Published Wednesday, 14 May 2014
Dubbed Ireland's largest Agricultural and Food Show, the extravaganza is now in its 146th year and offers a variety of competitions and exhibitions including sheep shearing and show jumping.
There are also displays of pedigree horses, ponies, cattle, sheep, poultry, pigs and goats.
Among those attending the first day was Princess Anne, who was greeted by First Minister Peter Robinson and Lisburn Mayor Margaret Tolerton.
She toured the grounds, viewing the animals and watching some of the competitions.
It is the second year that the show has been held at the Lisburn location after previously being staged at Belfast's King's Hall.
After reports of traffic teething problems on the first day last year, this year saw a smoother experience for visitors after organisers introduced a new entrance for exhibitors.
Operations manager Rhonda Geary explained the major preparations that go into the annual event.
"As soon as the marquees came down from last year's show, we start to replot and replan where everything is going to go for this year," she said.
She said they had been working with Translink to provide a shuttle bus from the local train station.
Colin McDonald, Chief Executive of the Royal Ulster Agricultural Society (RUAS), praised how well the opening day had gone.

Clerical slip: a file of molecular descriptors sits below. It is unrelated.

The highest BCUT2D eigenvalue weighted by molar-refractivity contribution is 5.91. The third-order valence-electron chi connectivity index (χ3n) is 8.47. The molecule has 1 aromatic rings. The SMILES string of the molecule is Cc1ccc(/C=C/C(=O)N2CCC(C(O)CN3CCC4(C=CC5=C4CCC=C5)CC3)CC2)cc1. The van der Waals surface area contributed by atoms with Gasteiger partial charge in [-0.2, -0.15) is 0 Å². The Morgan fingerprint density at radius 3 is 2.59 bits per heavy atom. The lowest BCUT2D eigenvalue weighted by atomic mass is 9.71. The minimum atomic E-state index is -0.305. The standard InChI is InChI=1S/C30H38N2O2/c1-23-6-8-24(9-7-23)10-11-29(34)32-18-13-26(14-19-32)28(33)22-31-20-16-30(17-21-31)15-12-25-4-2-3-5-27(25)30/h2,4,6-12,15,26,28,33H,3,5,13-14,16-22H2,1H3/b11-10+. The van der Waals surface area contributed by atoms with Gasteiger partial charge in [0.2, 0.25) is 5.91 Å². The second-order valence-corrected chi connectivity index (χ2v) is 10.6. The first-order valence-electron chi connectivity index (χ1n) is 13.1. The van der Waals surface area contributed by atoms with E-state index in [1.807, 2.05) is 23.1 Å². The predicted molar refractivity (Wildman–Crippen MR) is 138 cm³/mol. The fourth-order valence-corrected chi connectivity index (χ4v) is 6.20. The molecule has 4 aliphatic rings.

"We couldn't have had a better start, first of all we had the weather, perfect show weather, nice and cool so the animals can show themselves off to the best advantage," he said.
"We have had crowds coming in their droves and the changes to the traffic are working well, the new car parking arrangements mean people are getting to the show much quicker, the public transport is working as well as it did last year."
One of the numerous exhibitors is Kenny Grace, who breeds traditional rare breed pigs.
He said that his pigs have been used in a number of films which has created "a nice wee sideline for him," including Game of Thrones.
He had two sows filmed in an episode at the Clandeboye Estate last year.
Another exhibitor is pedigree cattle owner William McIlroy, who keeps British Blonde cattle.
"It [the breed] originated from France, it was brought in to improve British carcasses - to improve the quality of beef.
When asked how he thinks he will fare against the stiff competition at Balmoral, he said: "We just look for luck. Everybody dreams of getting Balmoral. Anything is a bonus."
The Balmoral Show is on from 9.30am - 8.30pm on Thursday, and 9.30am - 8.00pm on Friday.
Balmoral Show updates air on UTV every day at 6.25pm and a special programme, UTV at the Show, will be shown on Sunday at 6.45pm.
© UTV News